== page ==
Venezuela's auditor general strips Guaido of public office

File photos of Juan Guaido and Nicolas Maduro. Photograph:( Reuters )

AFP Venezuela Mar 28, 2019, 11.23 PM (IST)

Venezuela's auditor general's office announced on Thursday that it has stripped opposition leader Juan Guaido, congressional speaker, of the right to hold public office for 15 years.

The move, announced by Auditor General Elvis Amoroso on state television, marked another effort by President Nicolas Maduro's regime to politically sideline Guaido, who is recognized by the US and 50 other countries as Venezuela's interim president.

The move comes as  US and Russia clashed publicly over Venezuela on Monday, raising geopolitical stakes over the oil-producing nation after Moscow sent dozens of soldiers to Caracas amid what it alleged was a budding "coup."

US Secretary of State Mike Pompeo warned his counterpart Sergei Lavrov over the phone that "the United States and regional countries will not stand idly by as Russia exacerbates tensions in Venezuela."

Although Russian state news agency Sputnik described the troop arrival as a movement to "fulfill technical military contracts," the development unsettled Washington, which has thrown its weight behind opposition leader Juan Guaido as interim president against President Nicolas Maduro.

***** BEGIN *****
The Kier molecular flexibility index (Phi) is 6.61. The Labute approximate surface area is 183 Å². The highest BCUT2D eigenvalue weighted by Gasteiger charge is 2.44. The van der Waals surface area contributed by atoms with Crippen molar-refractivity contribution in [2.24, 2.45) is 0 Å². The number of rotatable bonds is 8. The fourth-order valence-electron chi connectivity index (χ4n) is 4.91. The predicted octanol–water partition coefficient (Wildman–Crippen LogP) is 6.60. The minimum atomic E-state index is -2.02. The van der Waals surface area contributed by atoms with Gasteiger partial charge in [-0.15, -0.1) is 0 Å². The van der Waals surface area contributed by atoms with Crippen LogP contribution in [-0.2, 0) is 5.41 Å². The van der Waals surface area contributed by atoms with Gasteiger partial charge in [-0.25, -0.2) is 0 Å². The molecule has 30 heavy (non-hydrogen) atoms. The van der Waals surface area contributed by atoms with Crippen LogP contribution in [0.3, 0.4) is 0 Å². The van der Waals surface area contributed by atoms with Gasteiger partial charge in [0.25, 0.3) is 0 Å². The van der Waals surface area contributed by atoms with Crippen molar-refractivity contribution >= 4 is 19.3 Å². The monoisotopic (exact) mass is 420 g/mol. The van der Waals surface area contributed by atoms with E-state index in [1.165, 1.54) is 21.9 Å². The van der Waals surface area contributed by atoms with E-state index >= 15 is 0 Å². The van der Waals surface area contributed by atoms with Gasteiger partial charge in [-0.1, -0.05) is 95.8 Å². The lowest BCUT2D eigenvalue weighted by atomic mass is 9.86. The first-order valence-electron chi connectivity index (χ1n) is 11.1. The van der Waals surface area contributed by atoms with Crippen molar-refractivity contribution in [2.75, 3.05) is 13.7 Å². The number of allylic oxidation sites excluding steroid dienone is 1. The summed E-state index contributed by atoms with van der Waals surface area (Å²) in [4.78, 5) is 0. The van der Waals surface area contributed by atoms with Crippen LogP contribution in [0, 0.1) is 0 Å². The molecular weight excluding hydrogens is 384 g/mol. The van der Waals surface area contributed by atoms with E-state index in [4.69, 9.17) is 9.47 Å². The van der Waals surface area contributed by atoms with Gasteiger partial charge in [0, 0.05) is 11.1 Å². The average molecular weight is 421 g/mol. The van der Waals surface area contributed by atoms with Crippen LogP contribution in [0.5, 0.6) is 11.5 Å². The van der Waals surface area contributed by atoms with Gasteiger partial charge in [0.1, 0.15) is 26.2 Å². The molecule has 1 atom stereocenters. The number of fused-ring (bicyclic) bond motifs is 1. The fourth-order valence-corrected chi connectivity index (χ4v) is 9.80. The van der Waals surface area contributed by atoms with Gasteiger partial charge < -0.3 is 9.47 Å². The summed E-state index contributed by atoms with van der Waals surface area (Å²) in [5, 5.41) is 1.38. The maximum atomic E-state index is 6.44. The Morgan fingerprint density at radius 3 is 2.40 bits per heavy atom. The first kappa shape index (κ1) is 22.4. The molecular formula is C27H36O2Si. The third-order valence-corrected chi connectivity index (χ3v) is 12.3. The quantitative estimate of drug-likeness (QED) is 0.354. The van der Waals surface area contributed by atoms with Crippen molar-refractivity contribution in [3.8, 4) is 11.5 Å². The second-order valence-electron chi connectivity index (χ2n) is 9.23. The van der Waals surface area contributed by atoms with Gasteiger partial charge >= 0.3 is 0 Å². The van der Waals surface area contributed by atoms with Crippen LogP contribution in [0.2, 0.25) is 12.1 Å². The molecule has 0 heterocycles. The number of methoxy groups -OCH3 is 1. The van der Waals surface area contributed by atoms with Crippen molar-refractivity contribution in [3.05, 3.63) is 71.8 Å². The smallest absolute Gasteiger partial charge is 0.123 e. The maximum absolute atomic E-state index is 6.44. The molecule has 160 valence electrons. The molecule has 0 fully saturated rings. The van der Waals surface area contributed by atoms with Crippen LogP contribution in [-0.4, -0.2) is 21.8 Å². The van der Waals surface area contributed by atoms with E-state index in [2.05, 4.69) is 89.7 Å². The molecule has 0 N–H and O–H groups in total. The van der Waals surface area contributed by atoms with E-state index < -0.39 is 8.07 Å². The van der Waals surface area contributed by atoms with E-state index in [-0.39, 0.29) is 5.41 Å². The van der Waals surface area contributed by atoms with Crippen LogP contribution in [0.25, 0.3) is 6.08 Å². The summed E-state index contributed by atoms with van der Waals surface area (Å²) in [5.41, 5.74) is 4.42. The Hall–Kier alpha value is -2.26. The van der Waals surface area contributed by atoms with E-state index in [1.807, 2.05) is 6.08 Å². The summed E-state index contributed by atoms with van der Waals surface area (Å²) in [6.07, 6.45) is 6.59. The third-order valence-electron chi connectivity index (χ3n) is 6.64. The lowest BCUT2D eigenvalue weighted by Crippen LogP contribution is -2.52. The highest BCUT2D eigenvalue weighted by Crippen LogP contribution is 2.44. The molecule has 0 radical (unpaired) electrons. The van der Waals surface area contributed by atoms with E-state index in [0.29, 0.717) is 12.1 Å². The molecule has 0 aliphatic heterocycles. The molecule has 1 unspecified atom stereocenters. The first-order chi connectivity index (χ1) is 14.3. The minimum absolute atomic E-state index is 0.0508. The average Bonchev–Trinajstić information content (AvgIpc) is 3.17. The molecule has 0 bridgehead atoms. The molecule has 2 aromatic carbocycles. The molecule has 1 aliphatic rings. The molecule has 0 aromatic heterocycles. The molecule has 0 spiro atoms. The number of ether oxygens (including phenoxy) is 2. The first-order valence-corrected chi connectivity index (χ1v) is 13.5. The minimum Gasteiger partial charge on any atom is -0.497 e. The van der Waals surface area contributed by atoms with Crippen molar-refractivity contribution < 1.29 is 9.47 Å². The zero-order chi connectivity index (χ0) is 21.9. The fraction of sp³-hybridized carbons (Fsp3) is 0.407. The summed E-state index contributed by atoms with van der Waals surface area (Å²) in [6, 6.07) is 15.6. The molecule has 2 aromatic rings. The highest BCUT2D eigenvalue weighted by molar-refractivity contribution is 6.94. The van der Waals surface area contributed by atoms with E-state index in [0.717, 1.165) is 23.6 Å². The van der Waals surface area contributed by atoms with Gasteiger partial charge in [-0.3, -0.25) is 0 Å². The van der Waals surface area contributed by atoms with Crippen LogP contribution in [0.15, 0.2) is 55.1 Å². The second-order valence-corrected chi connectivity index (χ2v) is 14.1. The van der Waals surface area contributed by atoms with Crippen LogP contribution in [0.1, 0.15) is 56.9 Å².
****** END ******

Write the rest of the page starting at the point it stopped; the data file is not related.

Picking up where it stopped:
Lavrov said in a statement he had complained of "attempts by Washington to organize a coup d'etat in Venezuela" during his conversation with Pompeo.

President Nicolas Maduro had accused the United States of using frozen Venezuelan funds to bankroll mercenaries to assassinate him in a "plot" he said was directed by opposition leader Juan Guaido.

"We have dismantled a plan organized personally by the diabolical puppet to kill me," Maduro told thousands of supporters in Caracas, referring to Guaido, who is recognized as interim president by more than 50 countries.

He alleged that Colombia, Venezuela's US-aligned neighbor, was also involved, and said that an unidentified Colombian paramilitary chief had been captured in the country "and is giving testimony."

Maduro's government gave details of the alleged plot on state television, with Information Minister Jorge Rodriguez saying "hitmen" from El Salvador, Guatemala and Honduras had been recruited "using big sums of money" and sent to Colombia ahead of missions into Venezuela to carry out "targeted assassinations" and "sabotage."

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Lavrov said in a statement he had complained of "attempts by Washington to organize a coup d'etat in Venezuela" during his conversation with Pompeo.